“Looking at my life, I never thought I would be a refugee. In the early ‘90s there was a war in Bosnia. In 1992, I was thirteen and we had to leave the country overnight. The situation was getting really bad and I left with my sister and my niece who was eight months old at the time. We fled to neighbouring Croatia who was taking some refugees of the Bosnian war. We spent about thirteen months there alone while my parents and other four sisters stayed behind in Bosnia. So, we were separated, and it was tough. We had to pick up and leave Bosnia overnight and we went to a foreign country...you're lost. Especially for somebody who was only thirteen.
After just over a year, because of the political situation between Bosnia and Croatia, we had to leave Croatia. So, that was an issue on top of another issue, because European countries were flooded with Bosnian refugees they were not accepting more. So, the only option we had was to go to Pakistan. There were 360 of us in Croatia; a city called Makarska for those 13 months. But when we had to leave and go to Pakistan, we had no passports so the president of Pakistan sent two airplanes, chartered airplanes for us. We were picked up June of 1993 and I spent 12 ½ months in Rawalpindi (closed to the capital Islamabad) Pakistan.
I was fourteen and a half and by then we were reunited with the rest of my family; my parents were with me, my other three sisters, except one who actually went to Germany and she was a refugee in Germany. She was married, so she left with her husband.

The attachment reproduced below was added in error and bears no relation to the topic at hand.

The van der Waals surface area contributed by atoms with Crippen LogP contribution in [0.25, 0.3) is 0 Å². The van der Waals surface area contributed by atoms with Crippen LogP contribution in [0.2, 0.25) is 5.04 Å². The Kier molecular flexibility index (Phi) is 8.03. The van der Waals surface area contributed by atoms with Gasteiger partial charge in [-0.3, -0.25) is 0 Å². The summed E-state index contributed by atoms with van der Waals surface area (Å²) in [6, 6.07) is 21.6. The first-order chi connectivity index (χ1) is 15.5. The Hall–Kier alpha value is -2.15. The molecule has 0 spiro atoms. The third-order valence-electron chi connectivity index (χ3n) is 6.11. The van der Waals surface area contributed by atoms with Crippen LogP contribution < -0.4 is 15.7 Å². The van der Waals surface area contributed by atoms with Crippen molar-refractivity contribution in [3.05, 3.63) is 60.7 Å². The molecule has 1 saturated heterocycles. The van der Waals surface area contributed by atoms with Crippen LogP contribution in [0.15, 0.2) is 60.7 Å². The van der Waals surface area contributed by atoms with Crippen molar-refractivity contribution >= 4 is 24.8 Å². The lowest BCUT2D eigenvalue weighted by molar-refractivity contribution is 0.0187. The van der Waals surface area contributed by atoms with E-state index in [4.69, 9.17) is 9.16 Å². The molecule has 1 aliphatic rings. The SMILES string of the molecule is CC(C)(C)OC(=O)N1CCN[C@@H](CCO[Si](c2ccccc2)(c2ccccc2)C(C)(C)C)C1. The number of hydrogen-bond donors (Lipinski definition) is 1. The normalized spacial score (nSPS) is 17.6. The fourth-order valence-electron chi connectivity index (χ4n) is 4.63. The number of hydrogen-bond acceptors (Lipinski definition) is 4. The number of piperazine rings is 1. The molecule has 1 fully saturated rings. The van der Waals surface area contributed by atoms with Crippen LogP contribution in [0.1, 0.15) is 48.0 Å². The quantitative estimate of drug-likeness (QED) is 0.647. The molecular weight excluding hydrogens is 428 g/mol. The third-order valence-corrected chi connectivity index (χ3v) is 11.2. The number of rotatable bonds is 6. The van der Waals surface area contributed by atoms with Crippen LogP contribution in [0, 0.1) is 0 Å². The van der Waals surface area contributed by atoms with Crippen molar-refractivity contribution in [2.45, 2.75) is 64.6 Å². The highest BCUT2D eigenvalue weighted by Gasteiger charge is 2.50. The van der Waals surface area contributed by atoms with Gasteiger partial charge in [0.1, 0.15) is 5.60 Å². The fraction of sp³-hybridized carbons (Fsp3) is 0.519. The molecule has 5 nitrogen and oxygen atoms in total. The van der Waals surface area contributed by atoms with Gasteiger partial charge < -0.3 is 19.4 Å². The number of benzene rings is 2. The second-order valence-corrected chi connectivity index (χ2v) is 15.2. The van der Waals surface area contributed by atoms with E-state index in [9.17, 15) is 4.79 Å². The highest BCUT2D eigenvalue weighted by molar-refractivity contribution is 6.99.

I didn't even realize what was happening being at that age. I still like to read news from Pakistan and given the world situation that we all are in these days, I always kind of relate myself to them, because they saved our lives.
When we were preparing to leave Pakistan we had the option to go to the United States, Australia or Canada. My parents decided to come to Canada, because they'd done some research and we already had a relative that would connect us to another relative here. There were about twenty-six of us Bosnian refugees that came to Canada at the same time; about five different families that were accepted when we applied.
Canada is my country now, I called it my country because I’ve spent more time here than I had spent in Bosnia, even though I call myself a Bosnian. But I still think this is my country and almost like I feel like I was born here.
Having been a refugee, now I feel like I’m tough. I thought I would live rest of my life in Bosnia, you know? But I didn't. I don't know what life is going to bring to my son, but I just want him to be strong, I want him to take anything that comes his way and not dwell on it; take it and move on. I just look at life and I take it and I'm like OK, this is what it is. You face it and you move on. I think it's shaped me to be a better person, a stronger person going forward. I try to be positive and my colleagues always say, “Elvisa, you always see the positives,” and I’m like, isn’t that the whole point?”
Elvisa Zjakic, Staff
Undergraduate Program Assistant,
Department of Social Science
Faculty of Liberal Arts & Professional Studies
Photo credit: davidgoldmanphoto.com